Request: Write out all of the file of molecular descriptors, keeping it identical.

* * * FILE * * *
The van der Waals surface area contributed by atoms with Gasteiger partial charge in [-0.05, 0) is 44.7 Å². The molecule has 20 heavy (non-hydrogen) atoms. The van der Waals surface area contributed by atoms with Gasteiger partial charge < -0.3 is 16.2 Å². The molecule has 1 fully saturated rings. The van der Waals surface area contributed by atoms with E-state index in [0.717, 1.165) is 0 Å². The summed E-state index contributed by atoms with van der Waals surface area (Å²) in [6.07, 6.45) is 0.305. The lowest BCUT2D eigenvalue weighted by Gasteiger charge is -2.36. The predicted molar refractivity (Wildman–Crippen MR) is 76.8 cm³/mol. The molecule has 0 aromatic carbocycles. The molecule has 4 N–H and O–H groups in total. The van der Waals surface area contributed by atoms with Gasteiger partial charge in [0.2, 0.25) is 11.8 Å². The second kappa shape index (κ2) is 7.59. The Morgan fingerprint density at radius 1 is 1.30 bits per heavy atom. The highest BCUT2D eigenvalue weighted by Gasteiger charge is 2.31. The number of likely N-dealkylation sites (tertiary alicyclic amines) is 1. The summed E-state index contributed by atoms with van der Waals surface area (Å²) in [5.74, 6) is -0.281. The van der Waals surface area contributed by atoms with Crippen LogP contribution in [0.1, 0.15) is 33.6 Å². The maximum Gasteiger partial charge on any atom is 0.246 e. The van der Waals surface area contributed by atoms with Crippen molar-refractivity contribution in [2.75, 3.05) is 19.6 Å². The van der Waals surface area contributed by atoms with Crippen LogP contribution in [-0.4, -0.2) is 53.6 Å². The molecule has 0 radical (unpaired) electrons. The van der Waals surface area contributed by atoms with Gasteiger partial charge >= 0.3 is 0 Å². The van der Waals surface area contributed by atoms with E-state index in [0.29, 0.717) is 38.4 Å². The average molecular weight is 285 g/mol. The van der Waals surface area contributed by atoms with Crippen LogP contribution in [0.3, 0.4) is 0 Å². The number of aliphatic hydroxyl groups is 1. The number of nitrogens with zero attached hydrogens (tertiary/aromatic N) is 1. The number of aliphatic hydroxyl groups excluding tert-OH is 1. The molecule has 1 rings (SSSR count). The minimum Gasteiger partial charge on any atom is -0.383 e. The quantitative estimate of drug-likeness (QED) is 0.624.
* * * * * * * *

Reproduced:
The van der Waals surface area contributed by atoms with Gasteiger partial charge in [-0.05, 0) is 44.7 Å². The molecule has 20 heavy (non-hydrogen) atoms. The van der Waals surface area contributed by atoms with Gasteiger partial charge < -0.3 is 16.2 Å². The molecule has 1 fully saturated rings. The van der Waals surface area contributed by atoms with E-state index in [0.717, 1.165) is 0 Å². The summed E-state index contributed by atoms with van der Waals surface area (Å²) in [6.07, 6.45) is 0.305. The lowest BCUT2D eigenvalue weighted by Gasteiger charge is -2.36. The predicted molar refractivity (Wildman–Crippen MR) is 76.8 cm³/mol. The molecule has 0 aromatic carbocycles. The molecule has 4 N–H and O–H groups in total. The van der Waals surface area contributed by atoms with Gasteiger partial charge in [0.2, 0.25) is 11.8 Å². The second kappa shape index (κ2) is 7.59. The Morgan fingerprint density at radius 1 is 1.30 bits per heavy atom. The highest BCUT2D eigenvalue weighted by Gasteiger charge is 2.31. The number of likely N-dealkylation sites (tertiary alicyclic amines) is 1. The summed E-state index contributed by atoms with van der Waals surface area (Å²) in [5.74, 6) is -0.281. The van der Waals surface area contributed by atoms with Crippen LogP contribution in [0.1, 0.15) is 33.6 Å². The maximum Gasteiger partial charge on any atom is 0.246 e. The van der Waals surface area contributed by atoms with Crippen molar-refractivity contribution in [2.75, 3.05) is 19.6 Å². The van der Waals surface area contributed by atoms with Crippen LogP contribution in [-0.4, -0.2) is 53.6 Å². The molecule has 0 radical (unpaired) electrons. The van der Waals surface area contributed by atoms with Gasteiger partial charge >= 0.3 is 0 Å². The van der Waals surface area contributed by atoms with E-state index in [0.29, 0.717) is 38.4 Å². The average molecular weight is 285 g/mol. The van der Waals surface area contributed by atoms with Crippen LogP contribution in [0.3, 0.4) is 0 Å². The number of aliphatic hydroxyl groups is 1. The number of nitrogens with zero attached hydrogens (tertiary/aromatic N) is 1. The number of aliphatic hydroxyl groups excluding tert-OH is 1. The molecule has 1 rings (SSSR count). The minimum Gasteiger partial charge on any atom is -0.383 e. The quantitative estimate of drug-likeness (QED) is 0.624.